The deck shown here cantilevers over a seawall in Channel Islands Harbor, Calif. Having built close to 30 others like it in this harbor, I’ve learned to incorporate details that accommodate movement in the deck framing, whether caused by the seawall or by the effects of weather on the materials used to build the deck. For example, instead of trying to make the heavy glass gate leading to the deck sag-proof, I designed it to be easily adjustable when inevitable structural- or weather-related movement occurs.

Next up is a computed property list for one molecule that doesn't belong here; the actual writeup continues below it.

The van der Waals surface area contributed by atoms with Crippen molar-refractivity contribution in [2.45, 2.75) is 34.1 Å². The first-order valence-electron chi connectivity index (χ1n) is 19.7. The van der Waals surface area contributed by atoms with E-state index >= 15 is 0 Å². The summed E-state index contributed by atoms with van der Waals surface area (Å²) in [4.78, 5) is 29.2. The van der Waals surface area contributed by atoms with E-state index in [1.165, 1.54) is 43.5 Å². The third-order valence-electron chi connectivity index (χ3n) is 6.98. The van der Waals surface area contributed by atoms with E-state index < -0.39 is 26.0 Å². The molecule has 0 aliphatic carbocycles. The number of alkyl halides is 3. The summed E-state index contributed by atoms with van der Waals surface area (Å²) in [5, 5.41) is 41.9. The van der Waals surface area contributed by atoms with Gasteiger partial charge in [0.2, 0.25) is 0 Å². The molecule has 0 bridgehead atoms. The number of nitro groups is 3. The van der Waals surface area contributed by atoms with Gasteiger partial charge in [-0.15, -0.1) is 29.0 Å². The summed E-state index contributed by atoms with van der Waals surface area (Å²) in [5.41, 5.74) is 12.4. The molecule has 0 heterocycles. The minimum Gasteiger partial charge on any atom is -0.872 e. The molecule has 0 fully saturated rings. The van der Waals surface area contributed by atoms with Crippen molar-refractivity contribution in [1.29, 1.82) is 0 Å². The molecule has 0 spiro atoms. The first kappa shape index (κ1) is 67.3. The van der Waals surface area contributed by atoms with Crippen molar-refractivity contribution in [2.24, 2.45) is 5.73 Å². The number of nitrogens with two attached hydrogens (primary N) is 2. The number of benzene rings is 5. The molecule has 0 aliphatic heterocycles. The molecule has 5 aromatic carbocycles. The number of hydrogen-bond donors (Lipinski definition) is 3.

On the house side of the gate post, I attached a hold-down to the adjacent joist, using a 5/8-inch bolt through the post and hold-down (see photo and illustration, below). Below that, I ran one end of 3/4-inch-diameter all-thread adjusting rod through the post, securing it on the house side with a nut welded to a heavy-duty square washer, which in turn is attached to the post with an SDS locking screw. I ran the other end through a 4x8 bearing plate that rests on top of the seawall and is anchored to the bottoms of the joists, making sure the head of the rod was easily accessible below the deck. (For a deck without a plate, I could have installed a second hold-down on the joist for the end of the threaded rod.) Finally, I made sure the attachment point for the end of the threaded rod was solidly secured to the framing (I use either bolts or metal connectors and SDS screws here), so that when I adjust the threaded rod, all that moves is the post.